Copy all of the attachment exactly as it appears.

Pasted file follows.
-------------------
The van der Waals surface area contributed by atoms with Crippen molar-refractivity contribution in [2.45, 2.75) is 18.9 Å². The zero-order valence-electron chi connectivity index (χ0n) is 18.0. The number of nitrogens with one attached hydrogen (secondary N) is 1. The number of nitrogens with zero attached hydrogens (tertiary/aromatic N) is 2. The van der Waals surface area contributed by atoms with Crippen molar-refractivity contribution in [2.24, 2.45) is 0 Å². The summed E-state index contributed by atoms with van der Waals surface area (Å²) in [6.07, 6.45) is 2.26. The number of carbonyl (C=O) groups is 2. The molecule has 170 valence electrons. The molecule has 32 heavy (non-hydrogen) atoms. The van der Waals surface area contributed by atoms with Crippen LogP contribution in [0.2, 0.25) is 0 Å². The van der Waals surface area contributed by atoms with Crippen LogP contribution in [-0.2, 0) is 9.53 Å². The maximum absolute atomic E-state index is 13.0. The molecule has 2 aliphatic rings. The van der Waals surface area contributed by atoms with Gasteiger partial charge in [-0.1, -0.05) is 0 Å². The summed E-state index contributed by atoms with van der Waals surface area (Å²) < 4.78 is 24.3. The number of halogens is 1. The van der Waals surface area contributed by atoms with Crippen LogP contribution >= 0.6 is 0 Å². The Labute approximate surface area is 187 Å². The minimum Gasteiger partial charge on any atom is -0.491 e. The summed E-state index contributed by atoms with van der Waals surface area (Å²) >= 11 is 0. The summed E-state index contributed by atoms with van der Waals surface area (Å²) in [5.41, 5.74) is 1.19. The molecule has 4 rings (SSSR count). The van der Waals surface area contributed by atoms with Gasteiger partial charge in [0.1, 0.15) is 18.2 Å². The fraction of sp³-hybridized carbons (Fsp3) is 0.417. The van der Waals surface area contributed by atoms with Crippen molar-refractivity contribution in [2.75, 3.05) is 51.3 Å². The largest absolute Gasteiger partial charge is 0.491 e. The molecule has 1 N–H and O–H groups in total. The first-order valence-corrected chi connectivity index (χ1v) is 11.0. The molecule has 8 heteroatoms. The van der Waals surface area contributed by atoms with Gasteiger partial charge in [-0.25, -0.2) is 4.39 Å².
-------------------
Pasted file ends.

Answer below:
The van der Waals surface area contributed by atoms with Crippen molar-refractivity contribution in [2.45, 2.75) is 18.9 Å². The zero-order valence-electron chi connectivity index (χ0n) is 18.0. The number of nitrogens with one attached hydrogen (secondary N) is 1. The number of nitrogens with zero attached hydrogens (tertiary/aromatic N) is 2. The van der Waals surface area contributed by atoms with Crippen molar-refractivity contribution in [2.24, 2.45) is 0 Å². The summed E-state index contributed by atoms with van der Waals surface area (Å²) in [6.07, 6.45) is 2.26. The number of carbonyl (C=O) groups is 2. The molecule has 170 valence electrons. The molecule has 32 heavy (non-hydrogen) atoms. The van der Waals surface area contributed by atoms with Crippen LogP contribution in [0.2, 0.25) is 0 Å². The van der Waals surface area contributed by atoms with Crippen LogP contribution in [-0.2, 0) is 9.53 Å². The maximum absolute atomic E-state index is 13.0. The molecule has 2 aliphatic rings. The van der Waals surface area contributed by atoms with Gasteiger partial charge in [-0.1, -0.05) is 0 Å². The summed E-state index contributed by atoms with van der Waals surface area (Å²) < 4.78 is 24.3. The number of halogens is 1. The van der Waals surface area contributed by atoms with Crippen LogP contribution >= 0.6 is 0 Å². The Labute approximate surface area is 187 Å². The minimum Gasteiger partial charge on any atom is -0.491 e. The summed E-state index contributed by atoms with van der Waals surface area (Å²) >= 11 is 0. The summed E-state index contributed by atoms with van der Waals surface area (Å²) in [5.41, 5.74) is 1.19. The molecule has 4 rings (SSSR count). The van der Waals surface area contributed by atoms with Gasteiger partial charge in [0.1, 0.15) is 18.2 Å². The fraction of sp³-hybridized carbons (Fsp3) is 0.417. The van der Waals surface area contributed by atoms with Crippen molar-refractivity contribution in [2.75, 3.05) is 51.3 Å². The largest absolute Gasteiger partial charge is 0.491 e. The molecule has 1 N–H and O–H groups in total. The first-order valence-corrected chi connectivity index (χ1v) is 11.0. The molecule has 8 heteroatoms. The van der Waals surface area contributed by atoms with Gasteiger partial charge in [-0.25, -0.2) is 4.39 Å².